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Look in your wallet — how many credit cards do you count? Chances are you have a least two major credit cards and they’re most likely a Visa and Mastercard. Some 76% of American have at least two credit cards, with some 43% owning three or more.
There are four credit card networks in the U.S. — Visa, Mastercard, American Express and Discover. Visa and Mastercard are the two leading credit card networks in the world and are the most widely accepted cards in the U.S. and abroad, with a combined 514 million cardholders worldwide.
Credit card networks set swipe fees that merchants are charged to accept the credit card transaction, but it’s the issuer (a bank or financial institution) that controls the fees that most cardholders care about the most, including interest rates, annual fees, late fees and foreign transaction fees.
So, you might be wondering about the difference between Visa and Mastercard — is there something that would propel you to choose one over the other?
While they both operate in very similar ways, there are some slight differences.
Here is the difference between Visa and Mastercard, and some similarities:
Visa is more widely accepted
Visa is the most accepted credit card out of all four networks with more than 29 million merchant locations and access to more than 1.3 ATMs worldwide.
Mastercard is accepted in 210 countries and territories and at eight million retailers in the U.S. Basically almost everywhere you can go, you can count on the cards being accepted.
“Sometimes you will occasionally come across a retailer or merchant that doesn’t accept a specific card. Costco is a good example of a retailer that only accepts cards on the Visa network,” says Jason Steele, credit card expert with Offers.com.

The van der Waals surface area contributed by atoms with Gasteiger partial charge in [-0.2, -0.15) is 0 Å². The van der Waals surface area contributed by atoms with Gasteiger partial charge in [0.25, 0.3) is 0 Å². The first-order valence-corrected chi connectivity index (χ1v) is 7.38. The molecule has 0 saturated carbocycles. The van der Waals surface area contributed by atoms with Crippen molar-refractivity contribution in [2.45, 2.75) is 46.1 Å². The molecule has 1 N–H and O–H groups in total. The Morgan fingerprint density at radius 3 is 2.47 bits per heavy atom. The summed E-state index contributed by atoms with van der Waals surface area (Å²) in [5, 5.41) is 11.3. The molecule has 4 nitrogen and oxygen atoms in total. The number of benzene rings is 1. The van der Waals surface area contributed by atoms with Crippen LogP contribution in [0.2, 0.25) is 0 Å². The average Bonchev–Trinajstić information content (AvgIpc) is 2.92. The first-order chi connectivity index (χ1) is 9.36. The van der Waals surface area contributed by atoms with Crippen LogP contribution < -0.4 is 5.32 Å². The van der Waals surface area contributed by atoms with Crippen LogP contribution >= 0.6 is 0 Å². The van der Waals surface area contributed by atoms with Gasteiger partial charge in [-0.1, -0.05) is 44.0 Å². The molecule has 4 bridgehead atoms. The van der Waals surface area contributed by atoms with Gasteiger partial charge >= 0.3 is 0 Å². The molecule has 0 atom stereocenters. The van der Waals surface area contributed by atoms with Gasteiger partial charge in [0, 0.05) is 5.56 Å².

Both have similar merchant costs
The reason why many merchants favor Visa and Mastercard over American Express and Discover boils down to higher processing fees.
Unlike American Express and Discover, who use a closed-network model (meaning they issue cards directly to consumers) Visa and Mastercard operate as financial middlemen, providing the technology and the networks to power transactions.
They make money every time a consumer swipes their card, because the merchant pays them a processing or “swipe” fee. The credit card processing fees for Visa and MasterCard currently range from about 1.10% to 2.95%. Both credit card processors reach a wider audience than other networks by working with a variety of banks and financial institutions, thus charging smaller fees.
The reason why many merchants don’t accept American Express or Discover is because of their higher processing fees, which can be as high as 3.5% per transaction
The Simple Dollar provides the following merchant fee examples:
Assuming a small business does $100,000 in credit card sales a month:
- The business will pay $1,150 a month in credit card fees, if their sales only come from Visa cards that have 1.15% transactional fee.
- The business will pay $2,325 a month in credit card fees, if 50% of their sales come from 1.15% Visa cards and 50% from 3.5% American Express cards.
Their perks and protections vary slightly
All Visa and Mastercard offer credit cards offer certain levels of benefits perks such as identity theft and fraud protections, travel and car rental insurance and purchase protections. The benefits directly provided by Visa and MasterCard do vary slightly and depend on the particular type of card you have.
Here’s a look at some standard protections from a traditional Visa card:
- Cardholder inquiry service
- Lost or stolen card reporting
- Emergency card replacement and emergency cash disbursement
- Auto rental collision damage waiver
- Zero liability
- Roadside dispatch
Mastercard’s most common benefits include:
- Shopping protection (extended warranty/price protection)
- Personal protection (ID theft protection)
- Travel assistance (roadside assistance)
- Travel protection (car rental collision damage waiver)
- Fuel rewards network
The bottom line
While there are differences between Visa and Mastercard, they are minuscule. Despite being part of the same payment network, cards that carry the Visa or Mastercard logo will vary depending on the type of card and the benefits they offer.
The most important factor in choosing a card is the interest rate and fees the issuer charges. If you’re looking for more specific perks, like airline miles or cash-back rewards, make sure to target credit cards that offer the best returns on your spending.
To research various credit cards, their benefits and what the credit score you need to qualify, visit our PrimeRates credit card page.